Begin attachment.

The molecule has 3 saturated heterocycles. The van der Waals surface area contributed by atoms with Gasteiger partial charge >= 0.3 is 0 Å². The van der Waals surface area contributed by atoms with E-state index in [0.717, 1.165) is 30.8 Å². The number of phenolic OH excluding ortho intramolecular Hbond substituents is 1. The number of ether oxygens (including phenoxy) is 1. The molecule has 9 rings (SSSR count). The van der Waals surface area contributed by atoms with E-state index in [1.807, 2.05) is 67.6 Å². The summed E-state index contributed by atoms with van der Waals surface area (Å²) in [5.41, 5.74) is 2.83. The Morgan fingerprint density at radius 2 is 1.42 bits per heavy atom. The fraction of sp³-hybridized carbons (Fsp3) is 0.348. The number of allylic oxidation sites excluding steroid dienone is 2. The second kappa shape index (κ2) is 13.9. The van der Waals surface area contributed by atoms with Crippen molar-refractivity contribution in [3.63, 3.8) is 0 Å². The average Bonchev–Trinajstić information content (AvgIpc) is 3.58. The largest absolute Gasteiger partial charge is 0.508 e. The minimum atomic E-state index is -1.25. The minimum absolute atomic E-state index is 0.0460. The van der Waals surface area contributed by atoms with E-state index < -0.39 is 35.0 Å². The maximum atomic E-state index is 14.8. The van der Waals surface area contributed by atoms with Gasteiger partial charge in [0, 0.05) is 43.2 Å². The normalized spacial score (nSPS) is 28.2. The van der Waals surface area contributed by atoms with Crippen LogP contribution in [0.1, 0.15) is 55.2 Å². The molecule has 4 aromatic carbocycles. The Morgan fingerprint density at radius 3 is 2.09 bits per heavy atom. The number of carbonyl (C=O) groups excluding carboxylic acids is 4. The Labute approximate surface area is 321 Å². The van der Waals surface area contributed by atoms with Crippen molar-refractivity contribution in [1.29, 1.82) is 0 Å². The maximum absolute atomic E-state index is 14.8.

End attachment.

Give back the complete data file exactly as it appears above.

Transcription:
The molecule has 3 saturated heterocycles. The van der Waals surface area contributed by atoms with Gasteiger partial charge >= 0.3 is 0 Å². The van der Waals surface area contributed by atoms with E-state index in [0.717, 1.165) is 30.8 Å². The number of phenolic OH excluding ortho intramolecular Hbond substituents is 1. The number of ether oxygens (including phenoxy) is 1. The molecule has 9 rings (SSSR count). The van der Waals surface area contributed by atoms with E-state index in [1.807, 2.05) is 67.6 Å². The summed E-state index contributed by atoms with van der Waals surface area (Å²) in [5.41, 5.74) is 2.83. The Morgan fingerprint density at radius 2 is 1.42 bits per heavy atom. The fraction of sp³-hybridized carbons (Fsp3) is 0.348. The number of allylic oxidation sites excluding steroid dienone is 2. The second kappa shape index (κ2) is 13.9. The van der Waals surface area contributed by atoms with Crippen molar-refractivity contribution in [3.63, 3.8) is 0 Å². The average Bonchev–Trinajstić information content (AvgIpc) is 3.58. The largest absolute Gasteiger partial charge is 0.508 e. The minimum atomic E-state index is -1.25. The minimum absolute atomic E-state index is 0.0460. The van der Waals surface area contributed by atoms with E-state index < -0.39 is 35.0 Å². The maximum atomic E-state index is 14.8. The van der Waals surface area contributed by atoms with Gasteiger partial charge in [0, 0.05) is 43.2 Å². The normalized spacial score (nSPS) is 28.2. The van der Waals surface area contributed by atoms with Crippen LogP contribution in [0.1, 0.15) is 55.2 Å². The molecule has 4 aromatic carbocycles. The Morgan fingerprint density at radius 3 is 2.09 bits per heavy atom. The number of carbonyl (C=O) groups excluding carboxylic acids is 4. The Labute approximate surface area is 321 Å². The van der Waals surface area contributed by atoms with Crippen molar-refractivity contribution in [1.29, 1.82) is 0 Å². The maximum absolute atomic E-state index is 14.8.